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Austin’s Power: The Texas Capital Is A Model For Clean Power Adoption

How do you get people to pay more for clean power? Look no further than Austin, where citizens are embracing renewable energy at an astounding rate.

Austin’s Power: The Texas Capital Is A Model For Clean Power Adoption

How do you get people to use renewable energy when it’s more expensive than fossil-fueled power? For answers to that question, you might want to look at places with high adoption rates for renewables. Austin, for instance.

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This month, Texas’s capital became the largest municipality in the country to use only renewable energy. That’s 100% of all of its energy. All the city’s public buildings, including its airport and water treatment plants, are now powered using wind from West Texas. In the last nine years, Austin Energy, the city’s publicly-owned utility, has produced more renewable energy than any in the country. And, the city is well on the way to sourcing 35% of all energy from renewables by 2020.<

And yet Austin’s consumers sometimes pay 15 to 25% more for electricity under the utility’s Greenchoice program than other customers. And the city government has paid $9 million a year extra to make the switch (from a total of bill of about $28 million). How come they’re willing to pay such a premium?

Well, not everyone has been that willing. Some voters and businesses have decried the move, saying it adds to living costs at a time when people can’t afford expensive choices.

But Ed Clark, a spokesperson for Austin Energy, points to a long history of green activity, and the city’s high number of tech companies as supportive. “Austin has a tremendous emphasis on quality of life. There is not a single significant polluting industry in this entire community,” he says.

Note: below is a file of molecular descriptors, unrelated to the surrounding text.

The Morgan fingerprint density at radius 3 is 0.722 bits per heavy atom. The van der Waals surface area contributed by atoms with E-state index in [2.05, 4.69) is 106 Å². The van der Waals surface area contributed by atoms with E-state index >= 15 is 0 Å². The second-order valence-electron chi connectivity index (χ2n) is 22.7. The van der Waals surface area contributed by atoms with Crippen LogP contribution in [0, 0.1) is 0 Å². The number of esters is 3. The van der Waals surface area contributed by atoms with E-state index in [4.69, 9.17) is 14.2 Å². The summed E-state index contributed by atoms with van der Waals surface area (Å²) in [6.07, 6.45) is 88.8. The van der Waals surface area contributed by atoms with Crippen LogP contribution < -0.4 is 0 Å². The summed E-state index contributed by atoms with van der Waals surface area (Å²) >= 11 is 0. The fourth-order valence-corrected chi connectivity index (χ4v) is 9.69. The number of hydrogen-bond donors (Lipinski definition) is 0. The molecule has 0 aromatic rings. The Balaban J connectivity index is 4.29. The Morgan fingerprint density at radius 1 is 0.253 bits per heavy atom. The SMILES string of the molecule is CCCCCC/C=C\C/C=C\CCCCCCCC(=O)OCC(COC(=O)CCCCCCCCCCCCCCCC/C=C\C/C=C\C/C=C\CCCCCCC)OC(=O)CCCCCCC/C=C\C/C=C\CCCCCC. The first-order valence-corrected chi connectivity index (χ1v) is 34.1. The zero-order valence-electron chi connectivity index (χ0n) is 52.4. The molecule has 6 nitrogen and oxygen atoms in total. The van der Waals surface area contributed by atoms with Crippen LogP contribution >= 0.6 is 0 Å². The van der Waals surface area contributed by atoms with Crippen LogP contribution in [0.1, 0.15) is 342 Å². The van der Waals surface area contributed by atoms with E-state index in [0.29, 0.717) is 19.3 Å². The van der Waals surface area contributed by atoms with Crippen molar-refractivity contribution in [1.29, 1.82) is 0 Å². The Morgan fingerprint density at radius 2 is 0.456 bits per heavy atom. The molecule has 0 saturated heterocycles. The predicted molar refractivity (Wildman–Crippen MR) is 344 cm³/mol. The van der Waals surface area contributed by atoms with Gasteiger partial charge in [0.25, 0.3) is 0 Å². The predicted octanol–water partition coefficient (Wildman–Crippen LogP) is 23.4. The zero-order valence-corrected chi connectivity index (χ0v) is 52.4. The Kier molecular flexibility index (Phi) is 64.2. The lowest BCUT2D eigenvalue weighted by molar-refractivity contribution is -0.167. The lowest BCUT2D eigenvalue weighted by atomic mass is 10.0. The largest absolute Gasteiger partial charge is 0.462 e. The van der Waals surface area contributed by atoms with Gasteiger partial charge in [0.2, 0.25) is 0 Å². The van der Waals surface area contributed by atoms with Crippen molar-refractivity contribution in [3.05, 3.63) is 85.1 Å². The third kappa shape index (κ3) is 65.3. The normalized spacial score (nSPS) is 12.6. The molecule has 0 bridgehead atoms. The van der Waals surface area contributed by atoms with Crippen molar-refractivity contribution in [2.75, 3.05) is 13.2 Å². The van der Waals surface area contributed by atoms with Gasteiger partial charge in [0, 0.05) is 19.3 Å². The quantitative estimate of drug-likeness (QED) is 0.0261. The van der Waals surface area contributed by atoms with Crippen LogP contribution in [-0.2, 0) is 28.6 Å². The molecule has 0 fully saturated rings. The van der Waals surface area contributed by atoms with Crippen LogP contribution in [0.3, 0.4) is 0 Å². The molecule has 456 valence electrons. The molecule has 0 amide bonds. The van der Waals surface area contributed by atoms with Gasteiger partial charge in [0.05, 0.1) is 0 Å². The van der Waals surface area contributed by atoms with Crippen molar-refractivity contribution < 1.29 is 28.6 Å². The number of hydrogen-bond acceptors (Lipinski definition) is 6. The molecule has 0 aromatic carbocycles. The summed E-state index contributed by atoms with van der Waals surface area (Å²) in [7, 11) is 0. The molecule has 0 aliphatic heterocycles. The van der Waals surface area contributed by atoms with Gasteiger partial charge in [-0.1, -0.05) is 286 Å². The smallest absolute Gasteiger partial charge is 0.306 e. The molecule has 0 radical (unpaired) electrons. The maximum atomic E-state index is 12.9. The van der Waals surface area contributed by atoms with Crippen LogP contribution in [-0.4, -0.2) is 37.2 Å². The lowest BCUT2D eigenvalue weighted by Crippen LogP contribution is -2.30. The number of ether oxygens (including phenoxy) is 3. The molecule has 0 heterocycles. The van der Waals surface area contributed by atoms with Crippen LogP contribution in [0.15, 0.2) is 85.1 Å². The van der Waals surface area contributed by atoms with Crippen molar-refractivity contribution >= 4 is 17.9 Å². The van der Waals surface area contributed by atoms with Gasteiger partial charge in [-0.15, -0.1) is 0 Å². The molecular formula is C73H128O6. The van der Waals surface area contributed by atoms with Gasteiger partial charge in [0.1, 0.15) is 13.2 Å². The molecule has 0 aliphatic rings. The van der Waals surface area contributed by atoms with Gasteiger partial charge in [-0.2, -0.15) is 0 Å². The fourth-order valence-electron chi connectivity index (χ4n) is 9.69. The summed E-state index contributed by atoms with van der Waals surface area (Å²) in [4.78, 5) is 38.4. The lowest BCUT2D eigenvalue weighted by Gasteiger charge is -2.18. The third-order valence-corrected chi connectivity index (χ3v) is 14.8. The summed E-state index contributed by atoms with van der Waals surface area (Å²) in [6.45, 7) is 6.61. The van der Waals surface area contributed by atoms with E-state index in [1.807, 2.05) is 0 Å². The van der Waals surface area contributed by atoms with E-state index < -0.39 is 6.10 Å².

The utility’s introduced its first energy efficiency scheme in 1982, its green building program in 1991, and its first wind project as long ago as 1995. Businesses account for about half the power sold under the Greenchoice program, with the city government, and 13,000 residential customers making up the rest.

Just as important is how the Greenchoice program is designed. Each time Austin Energy contracts a new batch of wind energy from a generating company, it offers customers a price as a proportion of the deal-amount. They pay a fixed cost over the life of the batch, and can benefit relative to the variable cost of other types of production.

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That way, customers get cost-certainty as well as a sense of price transparency. Instead of green energy costs being subsumed in the overall bill, Greenchoice customers can understand what they are paying for, and why.

“It gives them a logical way to view renewable energy. It says ‘we’re trying to grow a renewable energy portfolio component and here’s how you can assist. We’re not asking you to pay six dollars and we’ll do a couple of panels of solar energy,'” says Clark.

“We’re giving you something you can watch, and sees how it turns out. I think that has been a big difference between Austin and other cities, and why we’ve been able to continue to build wind power.”

Clark says although some customers have paid 25% more at the start of their contracts, the price has often evened out over time, as the price of other power has skyrocketed. Of the six batches so far, four now cost less than conventional power.

Austin Energy recently signed new agreements that will take its overall wind power use to more than 1000 MW by 2020. It also has smaller contracts for biomass and solar. But Clark says it is still necessary to balance out the intermittency of renewables with dirtier sources.

Texas has several big public renewables users. Houston and Dallas both figure in the EPA’s top-10 list of government clean power adopters.

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As for Austin, a National Renewable Energy Laboratory a study, published in March, found that state-level renewable requirements and city-level financial commitments were both important to growing green energy programs. It also found that cities benefited from having municipally-owned utilities, and that concentrating on a city’s energy needs was a way to seed wider adoption.

Utilities in Palo Alto, Portland, Iowa, Madison (Wisconsin), and Sacramento have also driven high levels of participation in green energy programs. Hopefully, over time, other cities can learn from what the leaders are doing.

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About the author

Ben Schiller is a New York staff writer for Fast Company. Previously, he edited a European management magazine and was a reporter in San Francisco, Prague, and Brussels.

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